the change to affect his bank until 2016.
“What we will see [affected] are local businesses in the travel and
hospitality industry, and exporters who want to ship products and go
there and develop relationships,” Arriola said. “Our core customer base
is small businesses, so it’s great for them.”
The news led shares at the Herzfeld Caribbean Basin Fund, a closed-end
fund that focuses on businesses that would benefit from an end to the
Cuba embargo, to rise 29 percent to $8.78 per share on the NASDAQ.
“We are watching an historic event with enormous consequences. One of
President Obama’s greatest achievements will be resuming relations with
Cuba. It’s good, certainly, for American business. It’s good for Cuban
people. It’s good for the U.S. and for relations with Latin America,
where the embargo has been a source of irritation for years,” said
Thomas Herzfeld, chairman and president of Thomas J. Herzfeld Advisors,
a Miami Beach-based investment advisor to the Herzfeld Caribbean Basin Fund.
Some of the fund’s holdings that he said would likely benefit from
resumed relations with Cuba are Copa Holdings, a Panamanian airline;
Coca Cola Femsa, a bottler; Seaboard Corp., a shipping, food and energy
firm; and MasTec, a Miami-based publicly traded company that does
engineering and construction for infrastructure such as electrical
transmission, oil and natural gas pipelines, renewable energy and
MasTec, he said, “has the technology and resources and the understanding
of Cuba’’ to capitalize on an eventual opening of business opportunity
in the island.
Yet MasTec, founded by the late Jorge Mas Canosa, a co-founder of the
Cuban-American National Foundation and a staunch anti-Castro lobbyist,
is shying away from doing business with Cuba.
Jorge Mas, chairman of MasTec and Jorge Mas Canosa’s son, said that the
liberalization of telecommunications and the enhanced access to the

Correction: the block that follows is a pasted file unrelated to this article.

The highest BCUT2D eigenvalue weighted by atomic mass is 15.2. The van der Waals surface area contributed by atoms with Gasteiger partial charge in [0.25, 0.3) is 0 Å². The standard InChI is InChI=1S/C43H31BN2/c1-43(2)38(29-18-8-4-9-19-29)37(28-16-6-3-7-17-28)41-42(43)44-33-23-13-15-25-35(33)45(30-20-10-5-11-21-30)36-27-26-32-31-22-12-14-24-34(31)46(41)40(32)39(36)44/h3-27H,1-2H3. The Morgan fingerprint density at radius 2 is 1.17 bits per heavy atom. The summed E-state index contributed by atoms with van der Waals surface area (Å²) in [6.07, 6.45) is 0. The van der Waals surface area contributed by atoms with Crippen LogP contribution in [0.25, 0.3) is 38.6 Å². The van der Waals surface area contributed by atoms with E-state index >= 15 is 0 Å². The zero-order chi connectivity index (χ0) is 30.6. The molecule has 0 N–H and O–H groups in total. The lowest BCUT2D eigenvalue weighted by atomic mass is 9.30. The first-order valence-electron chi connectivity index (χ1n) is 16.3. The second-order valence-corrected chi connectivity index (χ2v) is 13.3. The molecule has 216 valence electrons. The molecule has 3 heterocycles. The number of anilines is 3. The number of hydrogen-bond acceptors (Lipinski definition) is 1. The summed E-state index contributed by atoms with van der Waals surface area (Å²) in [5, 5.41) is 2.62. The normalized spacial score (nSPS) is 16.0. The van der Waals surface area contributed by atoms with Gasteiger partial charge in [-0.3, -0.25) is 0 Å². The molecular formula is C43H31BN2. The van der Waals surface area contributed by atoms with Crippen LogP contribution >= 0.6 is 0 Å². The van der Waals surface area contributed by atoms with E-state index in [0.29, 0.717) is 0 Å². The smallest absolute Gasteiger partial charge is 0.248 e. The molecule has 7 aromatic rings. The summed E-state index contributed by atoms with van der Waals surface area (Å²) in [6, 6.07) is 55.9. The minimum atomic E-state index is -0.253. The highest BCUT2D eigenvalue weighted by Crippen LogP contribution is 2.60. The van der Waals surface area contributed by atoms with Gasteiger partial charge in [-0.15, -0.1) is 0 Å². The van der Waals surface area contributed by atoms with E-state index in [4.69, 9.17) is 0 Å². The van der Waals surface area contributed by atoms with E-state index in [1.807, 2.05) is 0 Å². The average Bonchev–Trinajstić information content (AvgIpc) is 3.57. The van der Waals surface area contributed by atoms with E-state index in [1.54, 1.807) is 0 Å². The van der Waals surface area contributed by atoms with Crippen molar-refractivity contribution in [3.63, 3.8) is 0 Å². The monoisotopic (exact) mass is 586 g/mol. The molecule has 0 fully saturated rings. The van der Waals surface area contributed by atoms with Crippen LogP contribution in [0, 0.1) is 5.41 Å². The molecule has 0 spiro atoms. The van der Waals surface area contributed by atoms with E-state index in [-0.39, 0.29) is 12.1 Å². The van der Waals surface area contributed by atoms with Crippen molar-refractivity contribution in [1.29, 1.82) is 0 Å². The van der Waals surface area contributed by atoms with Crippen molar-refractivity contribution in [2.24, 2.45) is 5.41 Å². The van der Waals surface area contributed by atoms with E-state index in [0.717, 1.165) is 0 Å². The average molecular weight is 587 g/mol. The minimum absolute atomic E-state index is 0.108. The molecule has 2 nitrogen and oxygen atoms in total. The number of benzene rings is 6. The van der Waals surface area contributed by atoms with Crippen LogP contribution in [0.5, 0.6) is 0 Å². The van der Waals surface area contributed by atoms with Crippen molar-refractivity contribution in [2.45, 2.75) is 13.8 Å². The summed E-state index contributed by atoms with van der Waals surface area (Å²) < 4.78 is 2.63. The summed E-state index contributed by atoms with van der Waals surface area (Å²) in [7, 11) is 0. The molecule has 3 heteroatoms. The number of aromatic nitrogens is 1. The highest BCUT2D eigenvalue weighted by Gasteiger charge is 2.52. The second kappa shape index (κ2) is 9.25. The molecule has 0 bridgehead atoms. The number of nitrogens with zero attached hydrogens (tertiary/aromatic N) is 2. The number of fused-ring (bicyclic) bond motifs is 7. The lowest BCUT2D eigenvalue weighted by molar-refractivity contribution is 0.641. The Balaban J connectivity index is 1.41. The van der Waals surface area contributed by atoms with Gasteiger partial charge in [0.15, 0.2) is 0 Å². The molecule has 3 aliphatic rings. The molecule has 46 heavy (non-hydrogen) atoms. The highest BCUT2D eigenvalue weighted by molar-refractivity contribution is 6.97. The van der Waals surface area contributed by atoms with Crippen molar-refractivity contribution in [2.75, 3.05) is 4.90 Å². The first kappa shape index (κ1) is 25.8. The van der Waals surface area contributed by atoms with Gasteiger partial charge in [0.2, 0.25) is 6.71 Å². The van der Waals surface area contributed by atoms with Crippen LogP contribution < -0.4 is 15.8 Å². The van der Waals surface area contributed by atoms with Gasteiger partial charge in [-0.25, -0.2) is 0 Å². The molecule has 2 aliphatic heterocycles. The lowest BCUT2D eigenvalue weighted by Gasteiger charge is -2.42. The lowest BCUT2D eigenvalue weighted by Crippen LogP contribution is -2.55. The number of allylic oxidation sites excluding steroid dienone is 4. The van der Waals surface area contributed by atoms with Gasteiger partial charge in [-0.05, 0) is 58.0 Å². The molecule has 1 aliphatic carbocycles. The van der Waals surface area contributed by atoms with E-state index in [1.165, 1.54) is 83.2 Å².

Internet will lead to greater freedoms for the Cuban people. But
speaking about MasTec, he said: “We would not do business in Cuba in the
present or near future. There is no rule of law, to start with, no
democratic system … There would have to be significant steps for us to
ever consider that.”
Other holdings in the Herzfeld Caribbean Basin Fund include Carnival
Corp., Royal Caribbean Cruises Ltd., and Norwegian Cruise Line Holdings
Ltd. The president “will permit more travel to Cuba, and I hope that
means cruise ships,” Herzfeld said.
Carnival Corp. spokesman Roger Frizzell agreed the destination holds
interest for the industry.
“Cuba is the largest country in the Caribbean, and it presents numerous
opportunities from a cruise industry perspective,” he wrote via email.
“Some infrastructure for cruising already exists in the country, along
with several ports, so it offers great potential, but there are other
issues that will need to be taken into consideration if this market
Miami-based Royal Caribbean Cruises and Norwegian Cruise Line Holdings
said it was premature to comment on Wednesday’s news. In a statement,
the Cruise Lines International Association said it was “assessing the
full implications of President Obama’s announcement today about Cuba.”
“There are a number of factors for consideration before a cruise line
would commit to adding a destination to an itinerary,” the statement
said. “With Cuba, these include infrastructure and port facilities, and
regulatory and policy considerations.”
Still, cruise stocks rose following the announcement, closing 3.5 to 6.6
percent above Tuesday’s close.
In a note to investors, UBS Investment Research analyst Robin Farley
wrote that she believes that adequate port infrastructure could be
developed at a faster rate than American hotels in Cuba, and could be
sold to consumers quickly.
“Cuba would represent a new itinerary with significant pent-up demand
from American tourists and a lack of developed hotel infrastructure,”
she wrote. “Cuba is the largest island in the Caribbean and only 230
miles from Miami, allowing for it to be part of a variety of
itineraries, and has long been in the cross-hairs of the American cruise
Even if Havana couldn’t immediately handle some of the industry’s
largest ships, Farley wrote that she would expect cruise operators to
make necessary investments.
“Cuba could prompt many cruise passengers who’ve already been to many
Caribbean ports to return to a Caribbean itinerary to see a unique and
novel port that has gone unseen by many Americans for decades,” she wrote.
Regardless, easing restrictions on travel to Cuba won’t dampen demand
for travel to South Florida, predicts William Talbert III, president and
chief executive of the Greater Miami Convention & Visitors Bureau.
“Miami is now a luxury destination,” he said. “So I don’t think you’re
going to go to Cuba for luxury travel. It took us a long time to create
this Miami luxury brand, and it will take Cuba equally long.”
Source: South Florida busineses may gain from revised U.S.-Cuba policy |
The Miami Herald –